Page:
I will confess that I read more books than I watch movies, but I do have a couple of favourite movies that have inspired my travels and just might inspire your next trip too.Read More
When I was 14 years old, my family sold everything and the four of us (Mom, Dad and my sister Jennifer) moved aboard a 35 foot sailboat. We left Nova Scotia in November 1986 and the impending winter weather chased us down the east coast of the United States. We spent six months cruising the outer island of the Bahamas – the travel brochures don’t lie, it really is that beautiful – before wintering in Florida and then returning to Canada.
That was a basic account of our journey, but of course the trip was so much more. I left as a child and returned as a young adult. Through challenges and hardships, I gained strength and independence that has served me throughout my life. But the trip, was also very hard on my family and the fractures that formed during that time have yet to fully heal.
As I was trying to figure out how to tell my story, I sought out memoirs about sailing trips to see how other authors handled their stories. The best stories convey the personal voyage and the actually sailing trip is the itinerary. Here are five of my favourite sailing memoirs.Read More
Toronto is a modern, bustling city with a wide range of modern attractions and sights including museums, galleries, sports venues and shopping malls. But if you know where to look, you can enjoy some only-in-Toronto activities.Read More
Summer is nearly over and that means that those of us living in Canada and northern US are already thinking about escaping harsh winter conditions by seeking out warm weather escapes. But there is an alternative to the high priced winter getaway – travel to locations in the off-season.Read More
Uneven tufts of brown grass spread out for miles around me, interrupted only by a dry creek bed. I was wandering down a gravel path on the Corte Madera Marsh. Ahead of me a jogger was getting smaller and smaller and his heels kicked up small clouds of dust. In the distance, a smokey haze, not fog, hung over San Francisco Bay as a result of wild fires that raged in the California interior. It was August 2015, and the Book Passage Travel Writing and Photography Conference had wrapped up for another year. I was excited about all that I’d learned, but also a little forlorn. I was already missing the people I’d met but also uncertain how I was going to take everything I’d learned and turn my dream of being a travel writer into a reality.Read More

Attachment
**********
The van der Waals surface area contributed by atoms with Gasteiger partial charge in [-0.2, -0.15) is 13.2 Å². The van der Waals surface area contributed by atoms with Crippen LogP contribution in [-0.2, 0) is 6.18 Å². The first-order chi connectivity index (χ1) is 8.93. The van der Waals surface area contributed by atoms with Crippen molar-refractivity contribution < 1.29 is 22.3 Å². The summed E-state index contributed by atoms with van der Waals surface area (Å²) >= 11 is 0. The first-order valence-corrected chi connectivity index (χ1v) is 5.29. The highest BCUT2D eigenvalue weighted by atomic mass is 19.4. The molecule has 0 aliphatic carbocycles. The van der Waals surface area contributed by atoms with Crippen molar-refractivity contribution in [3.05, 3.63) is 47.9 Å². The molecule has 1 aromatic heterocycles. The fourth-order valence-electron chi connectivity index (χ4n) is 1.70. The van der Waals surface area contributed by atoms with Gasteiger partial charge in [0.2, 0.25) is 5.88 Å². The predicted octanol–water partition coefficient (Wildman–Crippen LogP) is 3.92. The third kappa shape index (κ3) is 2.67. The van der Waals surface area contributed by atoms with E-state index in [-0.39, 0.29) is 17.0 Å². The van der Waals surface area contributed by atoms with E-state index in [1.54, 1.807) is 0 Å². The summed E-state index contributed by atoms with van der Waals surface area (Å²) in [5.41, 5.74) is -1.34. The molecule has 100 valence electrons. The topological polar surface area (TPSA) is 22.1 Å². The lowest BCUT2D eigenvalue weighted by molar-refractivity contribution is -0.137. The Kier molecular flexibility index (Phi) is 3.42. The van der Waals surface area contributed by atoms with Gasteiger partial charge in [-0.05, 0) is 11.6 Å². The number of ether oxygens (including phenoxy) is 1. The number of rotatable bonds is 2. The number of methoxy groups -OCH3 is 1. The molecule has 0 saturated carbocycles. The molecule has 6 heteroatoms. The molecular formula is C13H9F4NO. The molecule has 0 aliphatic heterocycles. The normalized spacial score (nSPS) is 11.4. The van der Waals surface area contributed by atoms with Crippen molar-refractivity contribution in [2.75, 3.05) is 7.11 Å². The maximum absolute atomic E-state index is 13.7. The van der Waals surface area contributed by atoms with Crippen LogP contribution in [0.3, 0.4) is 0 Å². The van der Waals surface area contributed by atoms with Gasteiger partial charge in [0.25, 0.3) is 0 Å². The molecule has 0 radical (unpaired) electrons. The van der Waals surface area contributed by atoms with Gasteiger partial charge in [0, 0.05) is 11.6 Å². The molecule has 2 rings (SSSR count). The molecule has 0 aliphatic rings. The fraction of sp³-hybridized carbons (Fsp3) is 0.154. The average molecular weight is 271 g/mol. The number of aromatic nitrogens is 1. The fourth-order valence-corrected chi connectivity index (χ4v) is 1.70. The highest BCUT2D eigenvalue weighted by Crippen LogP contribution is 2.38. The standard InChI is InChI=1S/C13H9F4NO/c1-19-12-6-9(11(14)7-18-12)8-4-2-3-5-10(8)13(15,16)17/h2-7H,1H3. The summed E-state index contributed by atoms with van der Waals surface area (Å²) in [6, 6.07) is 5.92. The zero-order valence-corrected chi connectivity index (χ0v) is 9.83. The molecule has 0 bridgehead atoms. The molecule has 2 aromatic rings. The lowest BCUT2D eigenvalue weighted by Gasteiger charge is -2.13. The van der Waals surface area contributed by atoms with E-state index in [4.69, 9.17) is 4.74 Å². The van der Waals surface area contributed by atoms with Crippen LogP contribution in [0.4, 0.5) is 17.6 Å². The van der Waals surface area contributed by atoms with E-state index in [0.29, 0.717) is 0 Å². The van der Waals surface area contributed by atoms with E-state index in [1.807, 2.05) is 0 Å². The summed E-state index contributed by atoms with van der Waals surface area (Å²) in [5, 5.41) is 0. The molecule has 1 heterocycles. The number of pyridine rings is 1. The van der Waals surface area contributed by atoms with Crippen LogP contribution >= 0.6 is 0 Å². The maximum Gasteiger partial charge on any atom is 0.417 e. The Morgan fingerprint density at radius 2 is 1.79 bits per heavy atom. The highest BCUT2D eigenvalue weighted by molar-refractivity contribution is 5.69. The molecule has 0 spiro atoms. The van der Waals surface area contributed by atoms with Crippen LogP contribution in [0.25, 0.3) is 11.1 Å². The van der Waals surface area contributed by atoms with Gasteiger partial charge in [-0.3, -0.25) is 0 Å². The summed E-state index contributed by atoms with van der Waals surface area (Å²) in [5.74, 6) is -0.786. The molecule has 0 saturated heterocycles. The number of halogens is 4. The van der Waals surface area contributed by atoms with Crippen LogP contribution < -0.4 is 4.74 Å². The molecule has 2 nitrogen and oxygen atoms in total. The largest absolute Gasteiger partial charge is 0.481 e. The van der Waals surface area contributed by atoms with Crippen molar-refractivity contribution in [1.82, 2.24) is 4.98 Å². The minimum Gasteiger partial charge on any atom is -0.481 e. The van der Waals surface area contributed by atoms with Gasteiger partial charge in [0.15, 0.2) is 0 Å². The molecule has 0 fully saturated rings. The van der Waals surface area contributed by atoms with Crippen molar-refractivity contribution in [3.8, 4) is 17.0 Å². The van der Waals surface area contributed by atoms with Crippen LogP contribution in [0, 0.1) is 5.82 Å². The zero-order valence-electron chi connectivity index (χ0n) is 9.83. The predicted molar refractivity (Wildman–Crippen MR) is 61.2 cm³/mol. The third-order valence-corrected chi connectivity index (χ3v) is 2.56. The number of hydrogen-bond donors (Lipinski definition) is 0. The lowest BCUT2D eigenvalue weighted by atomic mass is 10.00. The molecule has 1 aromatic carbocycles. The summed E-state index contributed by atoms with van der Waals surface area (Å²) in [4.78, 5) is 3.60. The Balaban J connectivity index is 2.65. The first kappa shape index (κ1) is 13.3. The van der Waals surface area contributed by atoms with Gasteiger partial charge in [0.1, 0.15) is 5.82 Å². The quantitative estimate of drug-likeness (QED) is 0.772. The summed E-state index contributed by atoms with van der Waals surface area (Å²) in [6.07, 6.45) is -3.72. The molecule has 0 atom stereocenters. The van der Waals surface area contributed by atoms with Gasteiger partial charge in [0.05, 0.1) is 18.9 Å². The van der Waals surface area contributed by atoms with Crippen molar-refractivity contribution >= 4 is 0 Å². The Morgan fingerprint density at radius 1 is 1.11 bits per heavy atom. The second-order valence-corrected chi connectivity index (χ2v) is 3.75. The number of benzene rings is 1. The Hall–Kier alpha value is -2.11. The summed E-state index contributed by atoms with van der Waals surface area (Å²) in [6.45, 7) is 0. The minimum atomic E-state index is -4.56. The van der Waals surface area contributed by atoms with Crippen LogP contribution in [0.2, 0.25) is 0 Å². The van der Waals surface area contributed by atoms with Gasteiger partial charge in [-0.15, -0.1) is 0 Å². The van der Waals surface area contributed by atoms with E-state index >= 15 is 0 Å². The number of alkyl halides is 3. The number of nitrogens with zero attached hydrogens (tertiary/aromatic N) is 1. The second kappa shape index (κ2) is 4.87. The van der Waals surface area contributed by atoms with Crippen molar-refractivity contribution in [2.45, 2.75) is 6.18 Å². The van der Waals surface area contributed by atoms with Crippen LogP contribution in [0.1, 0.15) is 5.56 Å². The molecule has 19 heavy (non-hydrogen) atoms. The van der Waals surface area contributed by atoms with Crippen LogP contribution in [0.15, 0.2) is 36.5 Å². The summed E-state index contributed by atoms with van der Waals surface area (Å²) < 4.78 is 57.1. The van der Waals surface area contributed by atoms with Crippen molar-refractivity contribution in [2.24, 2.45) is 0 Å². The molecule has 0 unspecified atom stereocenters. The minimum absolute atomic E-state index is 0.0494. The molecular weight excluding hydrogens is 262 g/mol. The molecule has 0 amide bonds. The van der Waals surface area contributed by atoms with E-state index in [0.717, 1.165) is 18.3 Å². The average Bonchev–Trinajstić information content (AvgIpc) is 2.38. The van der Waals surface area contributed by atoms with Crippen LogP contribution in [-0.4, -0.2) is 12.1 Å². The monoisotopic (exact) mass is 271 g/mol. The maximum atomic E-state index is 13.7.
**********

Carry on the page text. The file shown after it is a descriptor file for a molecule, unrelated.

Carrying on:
“Thousands of tired, nerve-shaken, over-civilized people are beginning to find out that going to the mountains is going home. Wilderness is a necessity.”
~ John Muir
I passed through a narrow opening in a thick hedge and descended a set of stone steps placed into the earth. I entered onto a small lawn surrounded by dense bushes and mature trees. The rich smell of earth and trees filled my nose. Inspects buzzed. The thick foliage hushed the drone of cars and shriek of sirens above me.
I’m just a few steps away from Yonge Street and Lawrence Avenue. Although I live in downtown Toronto, I’ve taken the subway to midtown in search of the tranquility that I could never get at the more popular, crowded parks, such as High Park. Alexander Muir Memorial Gardens is named after the composer of “Maple Leaf Forever,” Canada’s second, unofficial anthem. Fitting, as I was visiting on Canada Day.Read More
Growing up on Cape Breton Island, my sister and I spent many summer afternoons swimming in the Bras d’Or Lake. We had our own little stretch of beach and a diving platform that my father had built anchored a short distance from shore.
We dumped our towels on the beach and raced down to the water’s edge. My sister was always first into the water. She would stride right in and then she would be happily splashing around in the water, teasing me as I inched my way into the almost cold water.Read More
I’ve long had a fascination with the sea. Odd, since for the first six years of my life I lived far in land. The only “sea” I knew was a vast sea of corn fields that surrounded three sides of our house on the outskirts of a small village in southwestern Ontario. In spring, the wide open fields would be studded with green shoots that over the course of the summer would grow taller and taller, until their golden crown of tassels soared over my head.Read More
Welcome back to my blog! If you’ve been here before, you’ll know I’ve been offline for many months. If you’re new here, welcome! I’m grateful to everyone who stops by and reads my words.
On the surface, I’ve spent the last couple of months figure out what the focus of this blog should be — journal writing, travel writing or even communications/marketing writing, which is how I make a living. In reality, my struggle over the last couple of months has been much deeper.Read More